North of Myrtle Beach, SC – May 6, 2013
I woke in a swampy river. Green cypress glowed in the sunlight. Black water slipped between thick trunks. Snakes slipped out on naked limbs and turtles crowded logs to bask under the blue sky.
The storm was gone.
There was nothing at first, no houses or docks, no sea walls or bridges, but they came, piece by piece, trickling in from Myrtle Beach, pushing away the cypress until it disappeared into developed shoreline and a dredged canal with steep banks.
I looked up at giant tracts of sculpted land, some filled with buildings, others stalled halfway, like they’d been frozen in time and never realized. In places, empty lots surrounded clusters of apartments and giant homes that looked out-of-place standing alone. Faded signs painted with real estate agent’s numbers hung over empty, unmowed lawns.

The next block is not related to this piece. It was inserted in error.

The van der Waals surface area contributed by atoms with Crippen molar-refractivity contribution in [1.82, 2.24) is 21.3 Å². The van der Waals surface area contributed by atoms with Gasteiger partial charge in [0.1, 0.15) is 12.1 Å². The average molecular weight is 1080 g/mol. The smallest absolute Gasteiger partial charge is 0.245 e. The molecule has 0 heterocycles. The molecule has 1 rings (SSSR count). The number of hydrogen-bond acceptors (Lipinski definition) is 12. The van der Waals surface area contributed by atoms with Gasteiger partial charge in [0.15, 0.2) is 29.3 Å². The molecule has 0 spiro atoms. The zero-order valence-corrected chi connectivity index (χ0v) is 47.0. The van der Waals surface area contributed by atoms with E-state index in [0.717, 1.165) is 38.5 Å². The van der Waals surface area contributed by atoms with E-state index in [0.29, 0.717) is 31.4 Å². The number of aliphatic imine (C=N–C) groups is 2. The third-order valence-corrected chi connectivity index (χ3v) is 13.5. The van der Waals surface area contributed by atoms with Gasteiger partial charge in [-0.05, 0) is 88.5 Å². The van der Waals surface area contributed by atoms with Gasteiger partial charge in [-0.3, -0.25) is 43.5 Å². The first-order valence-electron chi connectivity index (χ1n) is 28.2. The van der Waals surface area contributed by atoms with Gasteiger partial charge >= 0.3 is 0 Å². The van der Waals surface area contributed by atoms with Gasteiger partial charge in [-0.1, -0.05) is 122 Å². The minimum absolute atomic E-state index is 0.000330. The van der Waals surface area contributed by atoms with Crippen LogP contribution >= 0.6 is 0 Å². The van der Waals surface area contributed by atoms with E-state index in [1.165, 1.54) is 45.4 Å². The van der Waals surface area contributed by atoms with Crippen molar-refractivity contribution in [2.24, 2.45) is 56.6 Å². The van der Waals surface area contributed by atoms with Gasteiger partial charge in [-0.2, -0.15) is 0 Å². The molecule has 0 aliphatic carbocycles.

I slipped up to a floating dock in the dark. It seemed almost new, no more than a few years old, but it had never been finished. It just floated, unconnected to shore, waiting for a ramp that never came. I looked at the bank and saw a tangle of undergrowth clogging a shaped, bulldozed slope.
It would have looked magnificent a few years ago, paved green with money and an ever-rising housing market. Now it’s a crater and a quiet, dark place to sleep a few hours before sunrise, before I became more than a shadow on an unused dock.